After shopping, we drive to the Honey Pot campsite just before Xai-Xai. About 250 km in total.

Quinta Sant Antonio

We only have one real goal: to go to the beach and relax. That’s why we’re covering another 250 km today. The landscape is changing. We leave the dry scrubland behind us and more and more extensive palm groves dominate the landscape.
A certain sense of relaxation spreads. We were warned about Mozambique and especially about the notorious police checks. But we are always waved past in a friendly manner and emotionally we feel safer in Mozambique from day one than in South Africa!

The “Quinta Sant Antonio” is a bungalow complex in the village of Lindela. Already a bit run-down. It belongs to a couple of Portuguese origin. The two grew up in Angola, then moved to South Africa and now live in Mozambique, which is not untypical for many white people living in southern Africa.
We are greeted in a very friendly manner and the two of them obviously enjoy being able to chat with Overlanders again. We are allowed to camp between bungalows and the water we are allowed to fill up with is of drinking water quality.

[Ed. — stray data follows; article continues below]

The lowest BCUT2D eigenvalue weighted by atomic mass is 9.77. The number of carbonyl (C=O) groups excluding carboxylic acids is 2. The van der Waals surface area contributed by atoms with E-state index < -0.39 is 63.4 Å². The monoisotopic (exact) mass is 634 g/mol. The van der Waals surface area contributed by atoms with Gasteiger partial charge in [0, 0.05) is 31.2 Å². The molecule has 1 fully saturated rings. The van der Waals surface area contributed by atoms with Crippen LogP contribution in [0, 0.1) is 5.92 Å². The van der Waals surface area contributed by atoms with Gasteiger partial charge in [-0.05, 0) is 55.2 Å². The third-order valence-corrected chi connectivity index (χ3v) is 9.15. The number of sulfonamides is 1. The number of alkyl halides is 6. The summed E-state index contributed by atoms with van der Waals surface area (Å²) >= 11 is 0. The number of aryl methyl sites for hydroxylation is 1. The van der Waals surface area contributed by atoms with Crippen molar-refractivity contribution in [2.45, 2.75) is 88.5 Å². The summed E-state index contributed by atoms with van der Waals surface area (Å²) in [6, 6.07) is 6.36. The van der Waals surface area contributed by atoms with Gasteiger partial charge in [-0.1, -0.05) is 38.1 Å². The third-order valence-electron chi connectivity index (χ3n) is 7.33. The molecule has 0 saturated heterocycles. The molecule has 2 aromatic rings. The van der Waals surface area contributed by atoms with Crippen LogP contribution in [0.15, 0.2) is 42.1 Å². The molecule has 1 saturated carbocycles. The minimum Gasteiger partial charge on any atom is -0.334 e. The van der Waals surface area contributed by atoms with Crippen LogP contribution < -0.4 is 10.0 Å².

Hello Mzungu

Hello Mzungu, come over to us, we hear twice from the other side of the road. Mzungu means “white man” or “stranger”, i.e. someone whose origins are unknown.
They both sell coconut oil and want to sell me some. My intention is rather to get a photo. I ask if I can take their picture and the two of them immediately strike a pose.

Barra Dica Resort

There are two alternatives here. You can either drive to the somewhat busier hippie beach near Tofo or turn left to Miramar on Barra Beach. We choose the latter as the Barra Dica Resort was recommended to us and we are looking for “peace and quiet”. The road to Miramar is paved, narrow but easy to drive on. Before the turn-off to Miramar, there is a surprisingly well-stocked supermarket for shopping. A “colony of South Africans” lives here, which is why this supermarket is rich and geared towards South Africans.